Porter, Joseph A. Shakespeare's Mercutio: His History and Drama.
Chapel Hill: U of North Carolina P, 1988.

Thesis: Good luck finding one. Porter, in his "Introduction," provides a taste of his general method. He points out that Capulet's guest list contains the phrase "Mercutio and his brother Valentine," then uses a ten-page examination of the name "Valentine" -- in Shakespeare's other plays, in poetry of Shakespeare's time, in stories about St. Valentine -- to arrive at the conclusion that Mercutio is like a brother to Romeo. The rest of the book also takes torturous back roads to arrive at conclusions which are sometimes obvious and sometimes just silly.

The book has three sections. The first section, "Shakespeare's Mercury," concerns stories and pictures featuring the mythological god Mercury, which may (or may not) have influenced Shakespeare's portrait of Mercutio. The second section, "Shakespeare's Mercutio," uses various critical approaches -- including speech-act theory, new historicism, psychoanalytic analysis -- in order to explore the relationship between Mercutio and cultural currents of Shakespeare's time. The third section, "Mercutio Since," examines the presentation of Mercutio in performances since Shakespeare's time and moves on to commentary on various aspects of Mercutio's cultural significance.

Sample Silliness:

     Mercutio's most interesting reference to money follows his greeting to Romeo in 2.4.44-45: "Signor Romeo, bonjour. There's a French salutation to your French slop." Whatever other reasons there may have been for costuming Romeo in slops, the word calls to Mercutio's mind another word, which he first masks with a synonyn [sic.]:

Mer.     You gave us the counterfeit fairly last night.
Romeo. Good morrow to you both. What counterfeit did I give you?
Mer.     The slip sir, the slip.     (ll. 46-50)

This is Mercutio's nearest reference to theft, and in it Romeo's presence equals true value and his absence stolen value. The figure thus puts into monetary terms the struggle for Romeo being carried out between Juliet (or Rosaline, as Mercutio supposes) and Mercutio -- terms Romeo adopts in his reply, "my business was great," and terms that understandably legitimize Romeo's allegiance to his friend and criminalize his allegiance to his fiancée.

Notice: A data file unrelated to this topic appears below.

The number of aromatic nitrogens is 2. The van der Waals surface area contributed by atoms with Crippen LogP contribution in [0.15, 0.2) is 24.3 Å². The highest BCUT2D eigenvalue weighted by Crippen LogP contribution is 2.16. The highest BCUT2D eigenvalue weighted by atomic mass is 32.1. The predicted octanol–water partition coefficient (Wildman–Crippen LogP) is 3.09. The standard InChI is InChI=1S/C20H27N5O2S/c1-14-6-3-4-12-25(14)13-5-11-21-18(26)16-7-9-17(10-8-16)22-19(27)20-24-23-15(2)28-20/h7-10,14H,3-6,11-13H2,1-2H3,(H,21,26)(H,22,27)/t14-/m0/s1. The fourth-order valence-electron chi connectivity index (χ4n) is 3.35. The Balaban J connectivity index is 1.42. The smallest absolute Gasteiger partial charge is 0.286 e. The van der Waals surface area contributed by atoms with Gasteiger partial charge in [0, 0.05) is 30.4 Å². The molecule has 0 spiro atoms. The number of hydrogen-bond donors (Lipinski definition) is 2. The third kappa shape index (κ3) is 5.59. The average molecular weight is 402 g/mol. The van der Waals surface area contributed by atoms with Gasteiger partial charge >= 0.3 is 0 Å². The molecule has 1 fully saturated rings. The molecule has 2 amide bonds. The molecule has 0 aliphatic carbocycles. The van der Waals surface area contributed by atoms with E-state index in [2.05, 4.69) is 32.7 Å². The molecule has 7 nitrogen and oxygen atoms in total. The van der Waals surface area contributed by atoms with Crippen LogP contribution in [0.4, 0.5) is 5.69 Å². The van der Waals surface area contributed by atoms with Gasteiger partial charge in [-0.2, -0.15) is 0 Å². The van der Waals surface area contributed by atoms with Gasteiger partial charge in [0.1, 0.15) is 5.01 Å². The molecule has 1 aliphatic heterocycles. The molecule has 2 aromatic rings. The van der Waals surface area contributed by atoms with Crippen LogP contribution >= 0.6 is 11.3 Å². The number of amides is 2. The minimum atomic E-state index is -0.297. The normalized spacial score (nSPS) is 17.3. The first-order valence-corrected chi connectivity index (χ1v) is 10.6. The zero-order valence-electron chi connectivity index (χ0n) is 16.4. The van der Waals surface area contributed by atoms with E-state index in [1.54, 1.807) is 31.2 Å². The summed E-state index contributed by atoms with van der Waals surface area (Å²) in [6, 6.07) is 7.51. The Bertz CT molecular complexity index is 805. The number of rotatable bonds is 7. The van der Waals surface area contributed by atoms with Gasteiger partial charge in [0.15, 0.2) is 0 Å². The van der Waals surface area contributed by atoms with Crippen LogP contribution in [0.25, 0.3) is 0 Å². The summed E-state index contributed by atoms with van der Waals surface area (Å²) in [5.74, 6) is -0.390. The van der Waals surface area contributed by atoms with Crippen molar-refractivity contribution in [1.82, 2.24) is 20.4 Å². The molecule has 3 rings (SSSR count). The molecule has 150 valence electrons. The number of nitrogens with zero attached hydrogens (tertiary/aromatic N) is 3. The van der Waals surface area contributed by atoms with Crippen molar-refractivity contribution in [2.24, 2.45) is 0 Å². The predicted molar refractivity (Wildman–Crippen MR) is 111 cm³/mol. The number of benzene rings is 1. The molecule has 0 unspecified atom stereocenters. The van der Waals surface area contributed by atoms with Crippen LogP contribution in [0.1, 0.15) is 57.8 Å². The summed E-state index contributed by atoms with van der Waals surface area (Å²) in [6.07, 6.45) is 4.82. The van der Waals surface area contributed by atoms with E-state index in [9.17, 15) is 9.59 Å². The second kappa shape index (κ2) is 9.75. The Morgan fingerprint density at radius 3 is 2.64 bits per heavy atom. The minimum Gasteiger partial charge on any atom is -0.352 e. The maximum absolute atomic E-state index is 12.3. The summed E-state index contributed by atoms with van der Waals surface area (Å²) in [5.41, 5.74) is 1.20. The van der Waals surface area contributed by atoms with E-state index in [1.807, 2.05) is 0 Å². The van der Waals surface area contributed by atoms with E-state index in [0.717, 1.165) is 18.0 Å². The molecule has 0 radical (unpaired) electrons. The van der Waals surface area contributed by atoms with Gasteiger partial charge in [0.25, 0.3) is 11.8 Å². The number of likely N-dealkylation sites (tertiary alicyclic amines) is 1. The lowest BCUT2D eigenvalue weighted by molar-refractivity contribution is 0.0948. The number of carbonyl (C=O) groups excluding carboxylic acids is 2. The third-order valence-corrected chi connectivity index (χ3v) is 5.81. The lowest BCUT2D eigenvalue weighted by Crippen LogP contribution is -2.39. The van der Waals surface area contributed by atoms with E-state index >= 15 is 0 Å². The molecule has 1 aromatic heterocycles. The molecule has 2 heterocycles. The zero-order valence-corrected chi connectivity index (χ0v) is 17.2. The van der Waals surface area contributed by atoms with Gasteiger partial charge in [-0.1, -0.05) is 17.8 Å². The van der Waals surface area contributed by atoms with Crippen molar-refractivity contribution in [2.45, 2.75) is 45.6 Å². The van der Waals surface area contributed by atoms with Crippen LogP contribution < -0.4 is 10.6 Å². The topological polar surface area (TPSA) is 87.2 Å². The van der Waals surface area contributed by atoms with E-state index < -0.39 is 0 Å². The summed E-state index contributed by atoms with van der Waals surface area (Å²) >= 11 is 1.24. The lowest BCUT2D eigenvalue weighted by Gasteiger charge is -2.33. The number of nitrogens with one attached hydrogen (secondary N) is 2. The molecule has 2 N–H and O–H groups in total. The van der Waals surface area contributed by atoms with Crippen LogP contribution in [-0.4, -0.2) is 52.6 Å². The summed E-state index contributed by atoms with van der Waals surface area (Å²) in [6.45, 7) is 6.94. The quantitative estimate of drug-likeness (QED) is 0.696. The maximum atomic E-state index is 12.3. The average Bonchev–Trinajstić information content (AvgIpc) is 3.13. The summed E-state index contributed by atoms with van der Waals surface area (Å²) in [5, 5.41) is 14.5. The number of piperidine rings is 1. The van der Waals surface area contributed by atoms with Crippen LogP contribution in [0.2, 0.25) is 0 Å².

This figure completes the economic version of a structure the play has already presented otherwise, as with the paired summonings of Romeo; that is, Mercutio : Romeo :: Romeo : Juliet. Most of the play's language of valuation is in Romeo's descriptions of Juliet, as has been widely noted. The most familiar instances are at the Capulet feast where to Romeo Juliet seems to hang upon the cheek of night "As a rich jewel in an Ethiop's ear -- / Beauty too rich for use" (1.5.45-46), and there are many others. Of the ten appearances of the word "rich," for example, eight have directly to do with Juliet or her father "rich Capulet" (1.2.81, 2.3.54), and one of the others has to do with Juliet's surrogate predecessor Rosaline (1.1.213). In contrast, when Juliet expresses her love for Romeo there is virtually no such figurative language. Until Mercutio's death, then, a vector of increasing one-way valuation runs from Mercutio through Romeo to Juliet. The riches-beauty equation, so prominent in the Romeo-to-Juliet half of the vector, appears also as a trace in the Mercutio-Romeo half read backwards, in Mercutio's deprecation of his own face (1.4.29-32), and hence implicitly there also with the vector read forward -- in the implicit suggestion of the possibility that beauty makes Romeo valuable to Mercutio.    (125-126)

Bottom Line: It's enough to make your head explode.